Part of the Network

Kitchen countertop style

by Susie Steckner on Nov 17, 2017

Want to make a statement in your kitchen? Let your countertops do the talking. 

Well-planned countertops and islands can be a centerpiece in your kitchen. Here's how to get the look you want and the product that fits your style. 

Look and feel

Decide what aesthetic you are trying to achieve, said Jane Dressler, regional design studio manager for Toll Brothers. Certain countertops will be a better fit than others depending on the style — whether transitional, traditional or contemporary. For instance, granite works better in a traditional or transitional space, she said. 

Consider lifestyle too. Do you have young kids? Do you do a lot of cooking? How will the space be used? "Maintenance goes hand in hand with the use of the space," Dressler said. "A matte finish will not show fingerprints and smudges as easily as a polished finish."

It's also important to think about the future of the space, said Brian Murrieta, owner of Aztec Marble & Granite. Beyond the obvious budget, style and maintenance questions, ask yourself this: "What do you want to look at for the next 10 to 15 years?" he said,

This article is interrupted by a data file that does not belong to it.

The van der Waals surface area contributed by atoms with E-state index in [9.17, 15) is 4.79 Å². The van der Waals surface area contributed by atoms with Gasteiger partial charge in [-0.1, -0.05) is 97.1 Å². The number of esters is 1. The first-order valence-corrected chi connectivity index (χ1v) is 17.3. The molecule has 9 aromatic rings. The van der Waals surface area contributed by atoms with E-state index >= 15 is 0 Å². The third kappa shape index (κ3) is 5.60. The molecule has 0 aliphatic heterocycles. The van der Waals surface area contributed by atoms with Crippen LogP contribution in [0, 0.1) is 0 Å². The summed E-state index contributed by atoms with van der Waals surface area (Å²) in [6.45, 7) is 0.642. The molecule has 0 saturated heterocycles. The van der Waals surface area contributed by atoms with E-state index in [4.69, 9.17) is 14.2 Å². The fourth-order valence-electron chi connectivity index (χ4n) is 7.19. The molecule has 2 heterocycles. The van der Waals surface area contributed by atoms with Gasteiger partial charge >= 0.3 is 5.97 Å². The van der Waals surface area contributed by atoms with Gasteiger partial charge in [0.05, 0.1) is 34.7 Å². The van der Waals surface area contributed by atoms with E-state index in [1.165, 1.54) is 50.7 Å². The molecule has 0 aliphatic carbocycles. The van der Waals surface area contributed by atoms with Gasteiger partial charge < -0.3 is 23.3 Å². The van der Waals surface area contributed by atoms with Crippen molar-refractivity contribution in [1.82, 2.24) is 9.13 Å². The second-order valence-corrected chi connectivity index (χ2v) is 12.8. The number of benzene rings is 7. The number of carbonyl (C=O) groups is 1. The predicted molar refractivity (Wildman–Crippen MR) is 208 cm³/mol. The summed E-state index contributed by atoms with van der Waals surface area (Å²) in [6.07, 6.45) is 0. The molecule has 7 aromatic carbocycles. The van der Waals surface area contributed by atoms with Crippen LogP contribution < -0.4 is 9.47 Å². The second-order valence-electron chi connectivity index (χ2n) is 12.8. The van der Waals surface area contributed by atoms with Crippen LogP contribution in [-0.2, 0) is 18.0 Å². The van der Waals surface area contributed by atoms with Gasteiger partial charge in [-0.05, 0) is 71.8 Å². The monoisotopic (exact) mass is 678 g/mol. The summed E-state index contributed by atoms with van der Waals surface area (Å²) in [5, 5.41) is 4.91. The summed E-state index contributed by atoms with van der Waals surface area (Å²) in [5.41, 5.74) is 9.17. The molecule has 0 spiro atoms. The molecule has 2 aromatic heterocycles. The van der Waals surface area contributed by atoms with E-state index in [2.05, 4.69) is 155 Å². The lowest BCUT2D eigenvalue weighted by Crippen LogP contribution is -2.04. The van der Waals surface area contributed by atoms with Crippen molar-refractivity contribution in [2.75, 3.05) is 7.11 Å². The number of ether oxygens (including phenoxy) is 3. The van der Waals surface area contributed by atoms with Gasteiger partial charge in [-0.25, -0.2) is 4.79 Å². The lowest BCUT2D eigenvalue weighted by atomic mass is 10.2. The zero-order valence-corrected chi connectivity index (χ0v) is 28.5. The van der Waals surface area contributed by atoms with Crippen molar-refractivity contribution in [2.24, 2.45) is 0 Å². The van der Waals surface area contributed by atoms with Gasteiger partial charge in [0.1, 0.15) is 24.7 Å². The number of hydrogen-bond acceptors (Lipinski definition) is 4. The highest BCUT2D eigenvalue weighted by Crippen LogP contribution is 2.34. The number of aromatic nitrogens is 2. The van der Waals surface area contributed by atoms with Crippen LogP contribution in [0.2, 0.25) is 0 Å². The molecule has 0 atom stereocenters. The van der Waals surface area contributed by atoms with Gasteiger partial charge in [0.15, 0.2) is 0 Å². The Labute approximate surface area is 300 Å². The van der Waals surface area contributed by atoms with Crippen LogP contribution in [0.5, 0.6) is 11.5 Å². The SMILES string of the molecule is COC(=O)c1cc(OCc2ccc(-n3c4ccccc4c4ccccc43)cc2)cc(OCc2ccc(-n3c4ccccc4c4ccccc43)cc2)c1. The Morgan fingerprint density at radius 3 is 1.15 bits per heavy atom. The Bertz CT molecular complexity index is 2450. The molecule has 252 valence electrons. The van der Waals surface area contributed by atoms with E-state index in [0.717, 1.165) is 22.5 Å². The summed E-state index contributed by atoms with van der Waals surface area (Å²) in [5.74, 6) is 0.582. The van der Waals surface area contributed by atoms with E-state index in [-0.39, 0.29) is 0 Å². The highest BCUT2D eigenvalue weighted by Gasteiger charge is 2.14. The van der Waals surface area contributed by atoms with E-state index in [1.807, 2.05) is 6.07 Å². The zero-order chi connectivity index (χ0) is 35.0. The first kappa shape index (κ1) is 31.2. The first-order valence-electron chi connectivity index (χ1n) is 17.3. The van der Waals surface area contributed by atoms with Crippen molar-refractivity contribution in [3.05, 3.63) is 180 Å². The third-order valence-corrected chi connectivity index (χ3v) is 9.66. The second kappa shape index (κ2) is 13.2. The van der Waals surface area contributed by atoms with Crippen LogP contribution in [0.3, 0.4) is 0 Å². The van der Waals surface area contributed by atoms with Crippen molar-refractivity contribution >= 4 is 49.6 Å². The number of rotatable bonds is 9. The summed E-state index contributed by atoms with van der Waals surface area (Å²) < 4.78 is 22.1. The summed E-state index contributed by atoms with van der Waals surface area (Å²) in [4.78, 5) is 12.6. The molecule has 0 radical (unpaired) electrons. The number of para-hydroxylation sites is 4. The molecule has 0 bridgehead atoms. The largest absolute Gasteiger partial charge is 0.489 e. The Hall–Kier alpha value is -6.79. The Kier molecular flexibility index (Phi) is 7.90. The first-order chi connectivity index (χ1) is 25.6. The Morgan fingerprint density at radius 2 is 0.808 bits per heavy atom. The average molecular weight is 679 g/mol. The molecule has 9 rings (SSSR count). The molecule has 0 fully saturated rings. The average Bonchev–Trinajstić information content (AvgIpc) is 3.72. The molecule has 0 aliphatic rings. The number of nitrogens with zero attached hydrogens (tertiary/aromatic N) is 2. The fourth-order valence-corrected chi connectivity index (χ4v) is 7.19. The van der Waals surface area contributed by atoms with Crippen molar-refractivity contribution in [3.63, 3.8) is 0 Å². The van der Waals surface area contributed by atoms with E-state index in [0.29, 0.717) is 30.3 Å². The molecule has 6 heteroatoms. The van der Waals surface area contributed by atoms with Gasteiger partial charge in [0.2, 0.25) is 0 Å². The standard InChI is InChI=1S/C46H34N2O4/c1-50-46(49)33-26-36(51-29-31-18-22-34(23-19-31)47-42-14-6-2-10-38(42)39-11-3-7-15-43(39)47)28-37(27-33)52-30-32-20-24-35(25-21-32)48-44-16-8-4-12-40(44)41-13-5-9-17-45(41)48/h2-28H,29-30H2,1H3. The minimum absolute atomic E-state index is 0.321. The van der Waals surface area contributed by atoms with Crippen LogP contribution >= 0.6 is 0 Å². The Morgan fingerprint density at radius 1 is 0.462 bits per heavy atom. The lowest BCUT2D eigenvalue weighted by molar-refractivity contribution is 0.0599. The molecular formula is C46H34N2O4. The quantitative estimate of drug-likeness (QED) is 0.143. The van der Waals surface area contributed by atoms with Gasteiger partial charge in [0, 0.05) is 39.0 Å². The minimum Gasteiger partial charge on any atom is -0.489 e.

Take your pick

Engineered stone products tend to top the must-have list for homeowners. "Marble-look and concrete-look quartz in particular are quite popular," Dressler said.  “Unlike real marble, the quartz products stand up to the daily wear and tear of the kitchen and bathrooms.”

 Engineered products also offer design flexibility. Engineered marble, for instance, can be colored to resemble traditional white marble streaked with dark or light gray but also comes in a clean white style for a very modern look. "There's a lot of versatility to it," Murrieta said. 

Granite is still popular, but more often it might be used as a statement piece on just the kitchen island, Dressler said. 

Butcher-block is also a top pick for an island as an accent with the natural wood adding warmth to the space. 

For outdoor kitchens, homeowners are turning to porcelain slabs which are durable and can stand up to the elements outside, Murrieta said. This surface can also be used for indoor kitchen countertops. Porcelain can be a higher-priced option but offers a clean look and low maintenance.

Don’t forget to think about the edge of your kitchen counters and islands. Do you like the clean lines of a square edge? Does your traditional kitchen call for a bullnose, or rounded, edge? Do you want a full “waterfall” end on your island for a contemporary look?

Ideal fit

Be sure to ask your builder's design center representative to explain the pros and cons of different types of countertops so you can decide which options are the best fit for your new home. 

Share This